VW, Tennessee. Do you want to know what the real scope of subsidies to import auto manufacturers looks like? Click and see what the State of Tennessee is doing to make sure VW has a golden ticket to build a plant there. It's a sad irony that Senators like Dick Shelby are decrying any kind of help for the Big 3 as "nationalization" or "state cars like in Russia" when Mississippi, Alabama and Tennessee have been directly subsidizing the foreign makers via abatements and giveaways for years.

Ford. The new 2010 Mustang is more aggressive, more aerodynamic, has a much more sophisticated cabin and has myriad suspension/chassis tweaks for crisper handling, resulting in a much better all-around car. The Mustang will be unveiled in a a special event at Barker Hangar in Santa Monica, Calif. on Tuesday night (November 18), the eve of the Los Angeles International Auto Show, to a nationwide audience of Mustang enthusiasts, with coverage on SPEED. The broadcast, with hosts Mike Joy and Tommy Kendall, will start at 11 p.m. EST. Mustang Club of America groups across the country - including Atlanta, Dallas, Houston, Tulsa, Detroit, Phoenix, Denver, Columbus, Ohio, and Tampa - will hold reveal events in local movie theaters. Many locations are organizing Mustang car shows before the reveal broadcast. Ford Racing Mustang legends joining the celebration include Carroll Shelby, Jack Roush, John Force, Ashley Force, Dorsey Schroeder, Parnelli Jones, Scott Pruett and Lyn St. James. Famous Mustangs on display will include the 1967 SCCA Trans-Am Terlingua Mustang, 1969 Super Boss, 1969 Bonneville Mustang Mach 1, 1970 SCCA Trans-Am Boss 302, 1986 IMSA GTO Mustang, Outlaw Super Street Mustang GT, 1992 IMSA GTS Mustang, which claimed back-to-back class wins in the 1991 and 1992 24 Hours of Daytona, the 1997 All-Sport SCCA Trans-Am Mustang, 1997 NHRA Castrol GTX Mustang Funny Car, NMRA Pro 5.0 Mustang - the world's first small-block Mustang to break the 7.5-second and 190 mph barriers, and 2008 Mustang Challenge FR500S.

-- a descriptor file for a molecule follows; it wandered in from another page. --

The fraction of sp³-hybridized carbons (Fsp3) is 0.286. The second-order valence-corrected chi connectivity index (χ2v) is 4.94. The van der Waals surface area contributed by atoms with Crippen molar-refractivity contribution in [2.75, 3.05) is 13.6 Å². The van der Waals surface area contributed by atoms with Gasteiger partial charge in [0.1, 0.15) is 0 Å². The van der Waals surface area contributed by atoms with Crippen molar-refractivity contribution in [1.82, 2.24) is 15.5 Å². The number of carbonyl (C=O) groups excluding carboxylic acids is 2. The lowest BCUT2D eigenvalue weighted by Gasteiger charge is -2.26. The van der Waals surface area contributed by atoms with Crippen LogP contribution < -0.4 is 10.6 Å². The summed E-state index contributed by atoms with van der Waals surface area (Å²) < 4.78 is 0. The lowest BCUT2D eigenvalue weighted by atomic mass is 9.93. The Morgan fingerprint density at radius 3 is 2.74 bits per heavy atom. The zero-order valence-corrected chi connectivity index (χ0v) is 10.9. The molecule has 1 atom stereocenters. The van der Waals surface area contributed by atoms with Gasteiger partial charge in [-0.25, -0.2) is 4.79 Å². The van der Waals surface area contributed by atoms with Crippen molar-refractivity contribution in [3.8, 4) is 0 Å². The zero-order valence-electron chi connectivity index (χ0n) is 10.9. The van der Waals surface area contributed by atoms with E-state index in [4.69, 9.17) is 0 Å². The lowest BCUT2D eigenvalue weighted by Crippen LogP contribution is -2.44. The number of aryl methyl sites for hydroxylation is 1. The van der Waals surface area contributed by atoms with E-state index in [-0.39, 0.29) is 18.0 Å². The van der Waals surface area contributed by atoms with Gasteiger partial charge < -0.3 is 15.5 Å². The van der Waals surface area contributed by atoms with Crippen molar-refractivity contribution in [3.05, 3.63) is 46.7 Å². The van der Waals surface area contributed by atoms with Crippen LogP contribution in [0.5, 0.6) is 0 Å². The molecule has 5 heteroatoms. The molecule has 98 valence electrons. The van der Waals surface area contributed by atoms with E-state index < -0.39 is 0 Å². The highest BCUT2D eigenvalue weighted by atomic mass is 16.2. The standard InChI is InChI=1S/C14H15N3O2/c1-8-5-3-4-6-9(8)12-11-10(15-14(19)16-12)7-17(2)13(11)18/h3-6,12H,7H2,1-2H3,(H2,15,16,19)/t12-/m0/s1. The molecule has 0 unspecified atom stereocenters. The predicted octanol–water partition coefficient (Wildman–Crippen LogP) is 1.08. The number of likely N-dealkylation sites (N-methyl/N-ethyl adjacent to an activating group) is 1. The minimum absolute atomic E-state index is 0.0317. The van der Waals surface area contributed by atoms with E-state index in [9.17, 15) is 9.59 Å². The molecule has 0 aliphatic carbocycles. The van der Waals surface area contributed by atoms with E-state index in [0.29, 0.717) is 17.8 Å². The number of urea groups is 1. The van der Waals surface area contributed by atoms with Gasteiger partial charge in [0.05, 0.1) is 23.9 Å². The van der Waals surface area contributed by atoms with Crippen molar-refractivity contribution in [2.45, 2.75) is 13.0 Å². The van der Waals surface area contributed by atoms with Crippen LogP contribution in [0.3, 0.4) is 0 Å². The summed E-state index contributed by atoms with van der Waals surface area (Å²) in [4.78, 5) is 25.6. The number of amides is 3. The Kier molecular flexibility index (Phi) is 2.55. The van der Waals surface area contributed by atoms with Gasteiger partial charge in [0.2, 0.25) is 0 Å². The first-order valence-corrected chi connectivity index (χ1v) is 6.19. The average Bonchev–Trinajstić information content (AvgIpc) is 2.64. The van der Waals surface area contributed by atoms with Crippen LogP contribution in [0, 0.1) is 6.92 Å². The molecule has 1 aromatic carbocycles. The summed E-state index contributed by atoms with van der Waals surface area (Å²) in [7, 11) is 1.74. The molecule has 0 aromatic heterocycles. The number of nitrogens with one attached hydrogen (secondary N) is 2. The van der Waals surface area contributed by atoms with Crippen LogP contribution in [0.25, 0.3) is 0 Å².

(Photos courtesy of Ford)

GM. GM's Opel/Vauxhall Insignia was named Car of the Year 2009 (COTY) this past Monday by a panel of car journalists from 23 countries. “Many jury members appreciated the looks and visual quality of this model but the new C/D (mid-sized) car from Rüsselsheim is much more than style,” the nonprofit COTY organization said. “Active and passive safety, comfort and a wide array of efficient engines characterize this model. The richness of equipment can be increased with sophisticated options such as the ‘Opel Eye’, that reads road signals, FlexRide suspension and nine-mode Adaptive Forward Lighting.” The Car of the Year is a designation given by 59 senior motoring correspondents from 23 European countries. They chose the Insignia from a field of 37 contenders in this year’s competition. Twenty journalists placed the Insignia as number one. To be named the best car of 2009, the journalists must take into consideration criteria such as design (the Insignia has a Cd of 0.27.), safety, handling and performance, with technical innovation and value-for-money being particularly important factors. The Insignia will arrive at dealerships in Europe beginning in early 2009.


Autoweek. The car mag weekly is going to every other week in January with a newly-designed format. Wait a minute, the one product differentiator between Autoweek and the car monthlies in this Internet Age is the fact that it came out every week. When that (relatively speaking) immediacy goes away, then what? Or better yet, why?)